Select a program's locale
#include <locale.h> char * setlocale( int category, const char * locale );
- The part of the environment that you want to set; one of:
- LC_ALL — select the entire locale environment.
- LC_COLLATE — select only the collating sequence.
- LC_CTYPE — select only the character-handling information.
- LC_MESSAGES — specify the language to be used for messages.
- LC_MONETARY — select only monetary formatting information.
- LC_NUMERIC — select only the numeric-format environment.
- LC_TIME — select only the time-related environment.
- The locale that you want to use.
The following built-in locales are offered:
- C (default)
Use the -l c option to qcc to link against this library. This library is usually included automatically.
The setlocale() function selects a program's locale, according to the specified category and the specified locale.
A locale affects several things:
- The collating sequence (the order in which characters compare with one another) used by strcoll() or wcscoll().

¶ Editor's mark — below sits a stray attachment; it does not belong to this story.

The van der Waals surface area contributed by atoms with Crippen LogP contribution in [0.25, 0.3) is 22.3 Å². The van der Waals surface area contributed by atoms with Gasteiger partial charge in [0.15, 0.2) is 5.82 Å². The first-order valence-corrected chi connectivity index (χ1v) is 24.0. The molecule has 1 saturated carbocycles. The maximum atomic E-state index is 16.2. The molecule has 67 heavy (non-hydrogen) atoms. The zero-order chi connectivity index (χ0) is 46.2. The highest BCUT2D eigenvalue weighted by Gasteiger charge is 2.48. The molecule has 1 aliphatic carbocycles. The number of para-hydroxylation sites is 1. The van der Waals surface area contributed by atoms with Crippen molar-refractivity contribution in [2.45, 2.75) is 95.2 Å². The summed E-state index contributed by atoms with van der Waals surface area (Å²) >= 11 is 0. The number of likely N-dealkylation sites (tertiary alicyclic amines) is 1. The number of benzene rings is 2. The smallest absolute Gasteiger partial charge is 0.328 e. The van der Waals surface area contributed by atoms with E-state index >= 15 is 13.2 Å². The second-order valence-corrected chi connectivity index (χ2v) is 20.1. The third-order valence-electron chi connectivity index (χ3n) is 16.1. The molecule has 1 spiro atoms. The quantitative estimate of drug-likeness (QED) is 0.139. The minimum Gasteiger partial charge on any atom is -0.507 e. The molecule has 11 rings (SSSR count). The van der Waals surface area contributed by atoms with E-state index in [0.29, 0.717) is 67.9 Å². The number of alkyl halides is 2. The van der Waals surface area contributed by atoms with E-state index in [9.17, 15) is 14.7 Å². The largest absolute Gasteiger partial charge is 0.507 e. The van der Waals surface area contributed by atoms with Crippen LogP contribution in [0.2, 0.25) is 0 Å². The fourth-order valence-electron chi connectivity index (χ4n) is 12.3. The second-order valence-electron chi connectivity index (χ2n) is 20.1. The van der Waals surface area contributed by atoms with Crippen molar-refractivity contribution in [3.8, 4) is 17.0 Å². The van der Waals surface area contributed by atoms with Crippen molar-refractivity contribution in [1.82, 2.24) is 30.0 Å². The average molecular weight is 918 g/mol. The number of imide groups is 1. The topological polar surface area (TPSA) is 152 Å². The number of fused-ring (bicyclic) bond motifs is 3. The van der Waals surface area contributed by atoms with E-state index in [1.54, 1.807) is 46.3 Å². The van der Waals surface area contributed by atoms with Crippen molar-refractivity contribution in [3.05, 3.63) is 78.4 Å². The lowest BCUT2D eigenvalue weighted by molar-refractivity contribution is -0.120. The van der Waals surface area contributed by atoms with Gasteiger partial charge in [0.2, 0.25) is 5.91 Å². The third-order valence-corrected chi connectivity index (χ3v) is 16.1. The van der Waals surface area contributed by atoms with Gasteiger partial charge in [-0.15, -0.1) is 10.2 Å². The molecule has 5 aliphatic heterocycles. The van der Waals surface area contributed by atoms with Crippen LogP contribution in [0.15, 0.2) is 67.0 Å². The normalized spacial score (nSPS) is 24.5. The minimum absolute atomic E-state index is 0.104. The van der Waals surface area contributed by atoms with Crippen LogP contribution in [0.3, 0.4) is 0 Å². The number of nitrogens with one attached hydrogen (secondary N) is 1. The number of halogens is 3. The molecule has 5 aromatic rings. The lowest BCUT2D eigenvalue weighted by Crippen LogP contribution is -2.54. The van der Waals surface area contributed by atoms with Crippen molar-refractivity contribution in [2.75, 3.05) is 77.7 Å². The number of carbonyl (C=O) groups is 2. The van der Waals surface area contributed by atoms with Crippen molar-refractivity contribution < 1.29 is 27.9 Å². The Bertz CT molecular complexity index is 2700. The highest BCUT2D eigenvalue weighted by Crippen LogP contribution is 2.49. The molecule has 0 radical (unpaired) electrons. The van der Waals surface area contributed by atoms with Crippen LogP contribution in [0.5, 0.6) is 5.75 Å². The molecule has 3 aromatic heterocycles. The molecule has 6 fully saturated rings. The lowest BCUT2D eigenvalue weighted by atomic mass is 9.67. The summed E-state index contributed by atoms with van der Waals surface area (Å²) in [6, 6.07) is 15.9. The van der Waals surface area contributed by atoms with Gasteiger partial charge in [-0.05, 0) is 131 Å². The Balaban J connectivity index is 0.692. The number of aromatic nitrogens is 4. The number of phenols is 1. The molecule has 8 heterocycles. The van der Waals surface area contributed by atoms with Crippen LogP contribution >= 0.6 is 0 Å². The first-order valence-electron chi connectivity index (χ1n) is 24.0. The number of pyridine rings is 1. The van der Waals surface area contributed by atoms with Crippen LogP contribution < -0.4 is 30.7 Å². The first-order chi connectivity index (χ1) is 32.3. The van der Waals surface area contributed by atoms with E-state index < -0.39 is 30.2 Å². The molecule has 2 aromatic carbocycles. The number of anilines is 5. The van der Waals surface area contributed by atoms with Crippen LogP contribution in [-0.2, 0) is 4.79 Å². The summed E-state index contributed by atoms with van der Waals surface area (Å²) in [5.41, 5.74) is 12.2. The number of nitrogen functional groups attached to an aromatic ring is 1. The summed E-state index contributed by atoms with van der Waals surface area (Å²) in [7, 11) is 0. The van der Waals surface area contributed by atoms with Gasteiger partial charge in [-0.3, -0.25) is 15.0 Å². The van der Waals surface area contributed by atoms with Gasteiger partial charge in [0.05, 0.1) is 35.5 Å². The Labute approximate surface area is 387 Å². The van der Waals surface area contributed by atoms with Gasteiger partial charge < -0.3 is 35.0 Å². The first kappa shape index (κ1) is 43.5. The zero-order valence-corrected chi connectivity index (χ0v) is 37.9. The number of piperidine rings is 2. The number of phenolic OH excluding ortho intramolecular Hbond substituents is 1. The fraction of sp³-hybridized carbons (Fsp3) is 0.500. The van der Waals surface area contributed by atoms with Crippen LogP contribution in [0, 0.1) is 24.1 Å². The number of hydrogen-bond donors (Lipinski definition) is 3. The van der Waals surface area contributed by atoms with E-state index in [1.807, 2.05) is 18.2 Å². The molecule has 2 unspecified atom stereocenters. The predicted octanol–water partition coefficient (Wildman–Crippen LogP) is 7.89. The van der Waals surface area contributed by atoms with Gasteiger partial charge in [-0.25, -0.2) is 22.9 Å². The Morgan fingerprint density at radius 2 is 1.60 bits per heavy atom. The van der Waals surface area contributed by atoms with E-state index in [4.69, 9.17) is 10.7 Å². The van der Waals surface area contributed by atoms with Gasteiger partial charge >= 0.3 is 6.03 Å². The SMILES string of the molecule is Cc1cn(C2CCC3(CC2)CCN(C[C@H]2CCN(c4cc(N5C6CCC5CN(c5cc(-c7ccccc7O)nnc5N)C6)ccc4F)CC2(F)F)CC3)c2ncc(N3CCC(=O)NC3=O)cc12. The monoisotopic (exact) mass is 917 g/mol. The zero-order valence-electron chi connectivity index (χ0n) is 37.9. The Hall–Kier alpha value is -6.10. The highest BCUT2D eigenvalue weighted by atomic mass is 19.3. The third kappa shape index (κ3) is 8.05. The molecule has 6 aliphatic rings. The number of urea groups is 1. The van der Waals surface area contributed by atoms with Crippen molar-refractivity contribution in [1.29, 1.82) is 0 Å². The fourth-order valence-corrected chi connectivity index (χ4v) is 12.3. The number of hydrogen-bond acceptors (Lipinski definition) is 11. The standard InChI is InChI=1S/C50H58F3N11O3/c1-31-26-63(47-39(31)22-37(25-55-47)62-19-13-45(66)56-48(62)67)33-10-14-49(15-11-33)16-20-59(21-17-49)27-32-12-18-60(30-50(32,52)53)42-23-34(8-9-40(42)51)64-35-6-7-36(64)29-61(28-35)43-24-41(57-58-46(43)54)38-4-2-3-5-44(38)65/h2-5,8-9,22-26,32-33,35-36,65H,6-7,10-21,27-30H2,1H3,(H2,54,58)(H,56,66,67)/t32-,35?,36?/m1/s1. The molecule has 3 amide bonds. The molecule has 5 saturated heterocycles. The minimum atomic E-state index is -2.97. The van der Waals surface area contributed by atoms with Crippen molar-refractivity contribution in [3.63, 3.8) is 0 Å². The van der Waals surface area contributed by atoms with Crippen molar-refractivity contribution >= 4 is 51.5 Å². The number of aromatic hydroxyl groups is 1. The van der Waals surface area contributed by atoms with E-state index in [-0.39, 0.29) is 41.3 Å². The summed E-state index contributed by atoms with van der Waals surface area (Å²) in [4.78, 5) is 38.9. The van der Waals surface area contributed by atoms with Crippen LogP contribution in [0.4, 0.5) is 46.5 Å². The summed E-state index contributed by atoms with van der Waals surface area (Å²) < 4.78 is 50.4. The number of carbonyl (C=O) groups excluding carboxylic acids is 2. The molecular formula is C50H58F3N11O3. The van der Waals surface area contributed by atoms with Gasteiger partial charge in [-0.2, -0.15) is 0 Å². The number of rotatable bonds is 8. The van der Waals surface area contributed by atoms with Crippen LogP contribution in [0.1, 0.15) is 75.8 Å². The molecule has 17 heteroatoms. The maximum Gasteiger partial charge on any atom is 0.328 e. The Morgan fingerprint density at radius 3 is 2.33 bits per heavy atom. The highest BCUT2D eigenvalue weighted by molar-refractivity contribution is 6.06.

- The way certain character-handling functions (such as isalnum() and isalpha()) operate. The wide-character versions include iswalnum() and iswalpha().
- The decimal-point character used in formatted input/output and string conversion ( printf(), scanf(), and friends).
- The format and names used in the string produced by the strftime() and wcsftime() functions.
See the localeconv() function for more information about the locale.
At the start of a program, the default C locale is initialized as if the following call to setlocale() appeared at the start of main():
(void)setlocale( LC_ALL, "C" );
The string associated with the specified category for the new locale, or NULL if an error occurs. This function doesn't change the program's locale when error occurs.
For a NULL pointer of locale, this function returns a pointer to the string associated with the category for the program's current locale. This function doesn't change the program's locale.
Last modified: 2014-06-24